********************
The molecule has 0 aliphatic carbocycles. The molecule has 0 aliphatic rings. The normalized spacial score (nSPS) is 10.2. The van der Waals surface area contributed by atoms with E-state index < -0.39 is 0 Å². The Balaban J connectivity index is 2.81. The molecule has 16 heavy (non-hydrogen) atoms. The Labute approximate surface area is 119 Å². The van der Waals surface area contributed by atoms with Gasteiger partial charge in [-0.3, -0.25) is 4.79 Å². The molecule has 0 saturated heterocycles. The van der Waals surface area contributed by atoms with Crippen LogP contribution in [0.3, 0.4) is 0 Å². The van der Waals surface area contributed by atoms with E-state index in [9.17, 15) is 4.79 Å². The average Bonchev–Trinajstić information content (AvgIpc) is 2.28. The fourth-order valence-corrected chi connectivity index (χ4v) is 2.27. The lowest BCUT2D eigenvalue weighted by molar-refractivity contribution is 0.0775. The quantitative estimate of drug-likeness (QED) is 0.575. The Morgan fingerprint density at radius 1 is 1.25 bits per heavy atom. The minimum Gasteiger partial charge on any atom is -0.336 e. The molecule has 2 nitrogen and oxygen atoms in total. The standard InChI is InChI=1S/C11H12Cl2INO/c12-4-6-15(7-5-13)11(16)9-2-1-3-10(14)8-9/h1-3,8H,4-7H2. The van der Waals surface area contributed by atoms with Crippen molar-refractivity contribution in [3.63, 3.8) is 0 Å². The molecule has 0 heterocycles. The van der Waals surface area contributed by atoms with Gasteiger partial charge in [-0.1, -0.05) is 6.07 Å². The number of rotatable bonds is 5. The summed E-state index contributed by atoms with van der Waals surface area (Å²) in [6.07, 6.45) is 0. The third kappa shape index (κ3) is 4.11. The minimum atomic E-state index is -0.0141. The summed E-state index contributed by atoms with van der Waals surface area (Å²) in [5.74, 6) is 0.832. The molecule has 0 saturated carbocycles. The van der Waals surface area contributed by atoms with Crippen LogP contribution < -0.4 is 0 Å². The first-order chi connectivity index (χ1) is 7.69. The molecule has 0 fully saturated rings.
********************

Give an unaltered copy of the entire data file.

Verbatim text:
The molecule has 0 aliphatic carbocycles. The molecule has 0 aliphatic rings. The normalized spacial score (nSPS) is 10.2. The van der Waals surface area contributed by atoms with E-state index < -0.39 is 0 Å². The Balaban J connectivity index is 2.81. The molecule has 16 heavy (non-hydrogen) atoms. The Labute approximate surface area is 119 Å². The van der Waals surface area contributed by atoms with Gasteiger partial charge in [-0.3, -0.25) is 4.79 Å². The molecule has 0 saturated heterocycles. The van der Waals surface area contributed by atoms with Crippen LogP contribution in [0.3, 0.4) is 0 Å². The van der Waals surface area contributed by atoms with E-state index in [9.17, 15) is 4.79 Å². The average Bonchev–Trinajstić information content (AvgIpc) is 2.28. The fourth-order valence-corrected chi connectivity index (χ4v) is 2.27. The lowest BCUT2D eigenvalue weighted by molar-refractivity contribution is 0.0775. The quantitative estimate of drug-likeness (QED) is 0.575. The Morgan fingerprint density at radius 1 is 1.25 bits per heavy atom. The minimum Gasteiger partial charge on any atom is -0.336 e. The molecule has 2 nitrogen and oxygen atoms in total. The standard InChI is InChI=1S/C11H12Cl2INO/c12-4-6-15(7-5-13)11(16)9-2-1-3-10(14)8-9/h1-3,8H,4-7H2. The van der Waals surface area contributed by atoms with Crippen molar-refractivity contribution in [3.63, 3.8) is 0 Å². The molecule has 0 heterocycles. The van der Waals surface area contributed by atoms with Gasteiger partial charge in [-0.1, -0.05) is 6.07 Å². The number of rotatable bonds is 5. The summed E-state index contributed by atoms with van der Waals surface area (Å²) in [6.07, 6.45) is 0. The third kappa shape index (κ3) is 4.11. The minimum atomic E-state index is -0.0141. The summed E-state index contributed by atoms with van der Waals surface area (Å²) in [5.74, 6) is 0.832. The molecule has 0 saturated carbocycles. The van der Waals surface area contributed by atoms with Crippen LogP contribution < -0.4 is 0 Å². The first-order chi connectivity index (χ1) is 7.69. The molecule has 0 fully saturated rings.